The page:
My second book from this author. The first was better much better. This one has too much twists and in the end the plot is laid down in front of Gurney and is resolved only by is attempted suicide. I must say that the end is rather weak. Hopefully the third in the series will be better constructed .
I really enjoyed this complex story. Admittedly I listened to the audio book version, and the skill of the narrator may have been a factor in maximising my pleasure, but my listening was fragmented since I listen to audio books in short bursts while cooking, gardening, etc. And I still found it absorbing. It's a bit farfetched in places (hence only 4 stars), but, hey.
Another great page-turner by Verdon that has lots of plot twists, a complex and flawed protagonist, and a combination police procedural/“locked room” mystery. I enjoyed this, but I would definitely say that Verdon’s first title, “Think of a Number”, was better.
Good but not as good as his first novel. A serial killer who beheads his victims although the serial part comes later. The story is mostly cerebral detective work so the pacing is methodical. I would've liked a little more pace tp the story. It features the same retired policeman from the first novel.
This is a lot more interesting than Verdon's first book. At first there was a slightly alarming shade of a similar killer angle which thankfully did not stick.
However, there are some downsides to the book, which prevents a higher rating from me. First off, the book is too long. Verdon's first, I thought, was too long, and this one is even longer. There were some side plots that seemed pointless and which Verdon tied to the main story, and still ended up being pointless. Some of the detail is also distracting.
The characters are still unlikeable. I suppose this is good as Verdon maintains his continuity of the characterization from the start. But it's lessens the fun of reading the book when you don't like, or care, for the main characters.
The husband-wife relationship of Dave and Madeline continues to perplex and annoy me. Their interaction is more bleak, more disconnected in the second book. In a book full of unlikable characters it should have made sense for Verdon to try and bring some comfort in having a warm and supporting wife to turn to for wisdom and backup. Instead, I dreaded whenever Dave and Madeline were together.
Is every police officer in Verdon's stories a self centered, unfriendly, uncompromising, moronic a**hole? Because that's what I'm getting whenever the BCI cops are involved, cops from other counties and even highway patrolmen. And why is it that only Dave has the insight to uncover clues and crack the case? You'd think that there was no one other than Dave who can do the job, no one who has ever encountered serial killers (who in Verdon's mind seem to be as common as snow in the North Pole).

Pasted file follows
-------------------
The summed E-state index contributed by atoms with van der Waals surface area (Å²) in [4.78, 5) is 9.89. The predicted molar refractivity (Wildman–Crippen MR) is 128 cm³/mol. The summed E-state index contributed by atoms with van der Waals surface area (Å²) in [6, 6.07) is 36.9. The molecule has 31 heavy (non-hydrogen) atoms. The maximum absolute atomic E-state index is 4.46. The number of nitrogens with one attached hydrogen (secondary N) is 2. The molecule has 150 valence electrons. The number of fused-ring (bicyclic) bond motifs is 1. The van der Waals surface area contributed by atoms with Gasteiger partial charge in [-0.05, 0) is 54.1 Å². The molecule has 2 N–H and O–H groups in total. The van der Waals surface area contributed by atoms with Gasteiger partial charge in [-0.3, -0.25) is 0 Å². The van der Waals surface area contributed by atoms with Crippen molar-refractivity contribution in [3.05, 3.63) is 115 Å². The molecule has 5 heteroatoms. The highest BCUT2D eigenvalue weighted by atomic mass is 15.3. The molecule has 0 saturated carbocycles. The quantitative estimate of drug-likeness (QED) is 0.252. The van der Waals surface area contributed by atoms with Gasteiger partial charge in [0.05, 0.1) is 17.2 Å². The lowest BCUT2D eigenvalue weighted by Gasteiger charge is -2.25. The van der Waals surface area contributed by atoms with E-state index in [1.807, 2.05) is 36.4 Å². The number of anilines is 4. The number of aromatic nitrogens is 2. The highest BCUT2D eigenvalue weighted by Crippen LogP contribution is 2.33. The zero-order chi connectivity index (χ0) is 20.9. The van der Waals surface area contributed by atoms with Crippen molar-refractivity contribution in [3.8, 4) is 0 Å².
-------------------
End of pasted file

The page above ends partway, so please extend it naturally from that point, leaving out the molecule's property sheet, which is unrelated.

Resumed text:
The plot is interesting; the ending is disappointing. I'd say that Verdon still has some paths to travel before he gets it right.
It was likely a fairly good story, but It was dragged out with unnecessary detail. It was a 200 page story that took 509 pages to write. The author should have a look at John Sanfords books. He really knows how to write a good story that moves along just right.
Good read. You can be the detective, too.
Disappointing read as I really enjoyed his first book. I thought there was too much detail and would have been better with 100 or so less pages.
A page turner with lots of red herrings. Some details remain unresolved, but overall a very satisfying police procedural.
If Verdon ever turns to a life of crime, we're in trouble. He has the ability to come up with these complex, seemingly unsolvable crimes that seem to follow Sherlock Holmes adage that if you eliminate the possible, all that's left is the impossible. This is not an easy read but an absorbing one. Dave Gurney agrees to consult on another murder. He's having issues with adapting to his bucolic retirement, much to his wife's disapproval. Their relationship is the thing that is the real mystery. Opposites can attract but the only thing these two seem to share is the same house. By the end, Madeline comes around a bit to accepting that Dave will always be Dave & she may have to adjust her vision of what their life should be. Intricate plotting, thorough research into police procedure & forensics & lots of red herrings add to this examination of what makes us tick.
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